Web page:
Sunday, October 30, 2011

Connecticut/Rhode Island Photographs Part 1

Over this past summer, I got the opportunity to travel with my family to see Connecticut and Rhode Island. It was absolutely beautiful, and, for a great many number of reasons, I will never forget my week there. It was great bonding for my family, the first time my eight-year-old sister and grandmother got to see the ocean, the first time any of us have ever been in either of those states, and, sadly, the last vacation I will ever have with my mother.

We did many various site seeings, such as a Rhode Island lighthouse cruise, a tour of the William Gillette castle, and a trip to two Indian casinos (though I was too young to gamble!). Oh, and, of course, a relaxing day spent at the Atlantic Ocean! Because there are so many pictures, I decided to split them up into two posts. This one will include pictures of the lighthouses, oceans, and a few extra pictures that don't necessarily fit into any of the categories. The next post will have some of the Indian Casinos and of the castle.

Taking pictures on a moving cruise ship was not easy. It was moving fast (it'd slow down for a few seconds when a lighthouse or such was coming up, but not much!), the ship rocked and swayed and thus balance was hard to maintain, and there were a great deal of people on the ship that you had to angle your camera around. Also, on this voyage, I learned that my camera has an awful zoom, so I couldn't always get as close as I wished. What I ended up having to do was crop a great deal of the picture so the main focus appears closer. However, the down side to doing this is that it may appear blurry if you crop too much.

As for taking pictures at a fast moving speed, play with the settings on your camera. There should be one for action or a moving subject. I found this very helpful. And remember, take MORE THAN ONE picture! I must have taken fifteen or so of each lighthouse just to ensure that one would look decent. When you're on a cruise, or taking a picture of something that is moving away, you don't have much time to check and see if the picture you took was okay. You just have to keep snapping.

To the left is the Dutch Island Lighthouse.

 My intention while editing this picture was to make it look very old and very eerie. Even before it was black and white, it reminded me of that lighthouse from The Ring. I'm not sure why, but I wanted to bring out that perspective through the editing.

To the right is the Beavertail Lighthouse. As stated before, it helps to have an excellent zoom on your camera. Also, take note of the waves clashing against the rocks. That adds a little detail that may be overlooked, but it makes a better picture overall because you are capturing motion. When you take more than one picture of the same thing, you notice that they aren't always exactly alike. In other pictures I took of this lighthouse, not all of them had waves crashing. That's the beauty of the ocean; it never sits still and is always changing. Once again, and I know this sounds repetitive, take more than one picture!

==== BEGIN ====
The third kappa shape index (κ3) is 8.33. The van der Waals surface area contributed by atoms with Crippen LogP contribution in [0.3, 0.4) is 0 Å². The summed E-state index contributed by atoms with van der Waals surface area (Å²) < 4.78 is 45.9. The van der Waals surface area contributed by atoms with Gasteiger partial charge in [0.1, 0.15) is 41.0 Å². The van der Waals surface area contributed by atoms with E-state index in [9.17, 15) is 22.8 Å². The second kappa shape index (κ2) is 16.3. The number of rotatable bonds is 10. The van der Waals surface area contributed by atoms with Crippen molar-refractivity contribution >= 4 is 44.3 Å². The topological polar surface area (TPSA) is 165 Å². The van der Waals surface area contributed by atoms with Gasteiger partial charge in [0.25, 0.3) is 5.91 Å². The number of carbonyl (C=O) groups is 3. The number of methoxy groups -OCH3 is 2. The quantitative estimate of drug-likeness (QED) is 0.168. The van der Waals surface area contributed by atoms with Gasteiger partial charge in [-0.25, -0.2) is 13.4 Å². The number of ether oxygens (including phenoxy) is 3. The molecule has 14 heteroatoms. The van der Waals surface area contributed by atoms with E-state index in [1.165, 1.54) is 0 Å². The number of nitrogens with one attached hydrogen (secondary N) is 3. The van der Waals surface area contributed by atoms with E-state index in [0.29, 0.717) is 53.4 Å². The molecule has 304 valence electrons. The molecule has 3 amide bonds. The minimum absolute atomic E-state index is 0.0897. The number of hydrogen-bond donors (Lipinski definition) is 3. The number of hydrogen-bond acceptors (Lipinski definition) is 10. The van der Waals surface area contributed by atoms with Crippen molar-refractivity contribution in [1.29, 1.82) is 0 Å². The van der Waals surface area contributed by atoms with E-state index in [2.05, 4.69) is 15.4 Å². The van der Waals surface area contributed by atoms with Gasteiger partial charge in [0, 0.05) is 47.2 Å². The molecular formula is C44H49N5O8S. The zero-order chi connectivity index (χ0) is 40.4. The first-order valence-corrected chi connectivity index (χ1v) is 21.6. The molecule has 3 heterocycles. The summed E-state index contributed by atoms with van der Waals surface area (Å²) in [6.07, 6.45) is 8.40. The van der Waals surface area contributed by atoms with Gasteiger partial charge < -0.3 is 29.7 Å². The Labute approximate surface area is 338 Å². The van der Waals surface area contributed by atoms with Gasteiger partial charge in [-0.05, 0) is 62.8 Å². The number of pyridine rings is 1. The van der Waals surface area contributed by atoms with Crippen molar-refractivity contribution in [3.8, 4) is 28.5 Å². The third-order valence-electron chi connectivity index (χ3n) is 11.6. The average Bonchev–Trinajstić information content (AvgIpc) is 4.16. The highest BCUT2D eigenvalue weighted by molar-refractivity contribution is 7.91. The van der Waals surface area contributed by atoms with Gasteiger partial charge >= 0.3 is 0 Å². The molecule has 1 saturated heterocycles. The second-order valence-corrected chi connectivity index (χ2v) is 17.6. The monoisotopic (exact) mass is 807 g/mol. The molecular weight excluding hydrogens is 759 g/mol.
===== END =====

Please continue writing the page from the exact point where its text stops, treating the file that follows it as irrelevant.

To the right is the Plum Beach Lighthouse. A little interesting fact is that it is actually solar powered. The bridge in the background isn't merely just a background, but it also contributes to the whole photo; it provides line --one of the elements of art. Take advantage of these natural elements that present themselves! Also, it would appear in this photo that it was dusk, or at least not very sunny. That, in fact, is not true. It was so sunny that I got a horrible sun burn! With editing, you can alter the lightness and darkness and you can fool the viewers into thinking it is a false time of day. On a side note, isn't it beautiful how the sunlight makes the water sparkle? You could even enhance these highlights through editing.
To the left is a small lighthouse, and I'm actually unsure of the name. If I remember correctly, it wasn't one of the main lighthouses on the tour, just an extra side bonus. I could have waited for the boat to pass (and I actually had a couple pictures without the boat), but I felt it added to the picture. It may be distracting from the main focus of the lighthouse, but I guess that is all a matter of opinion. In meaning, what would a lighthouse be without a boat? Thus, I felt the two went together nicely. This is an example of the art principle unity. It's not just a picture of a lighthouse, and it is not just a picture of a boat; both are present to represent a whole.

Below is a picture of the Wale Rock Lighthouse remains. It was destroyed by a hurricane and never rebuilt.
Again, it looks like dusk with the pink sky, but it really isn't. It's all in the magic of editing. Notice also the waves crashing and the glimmers in the water. As stated in a prior blog post, the focus of the picture does not have to be centered.

To the right is Fort Adams. Though it is not a lighthouse, it was still highlighted on the cruise.  It was an extraordinarily long building (the second largest masonry fortification in America), and hard to capture all in one frame. So I decided to take the part I could in an angle. The majority of the picture is sky and water, the main subject is still Fort Adams.

To the right is an under view of one of the Newport Pell Bridge. I find this picture extremely interesting because it is not often you get to see under a bridge that goes across the ocean; you mostly just see the top you drive over or the side. Upward angles make great photos.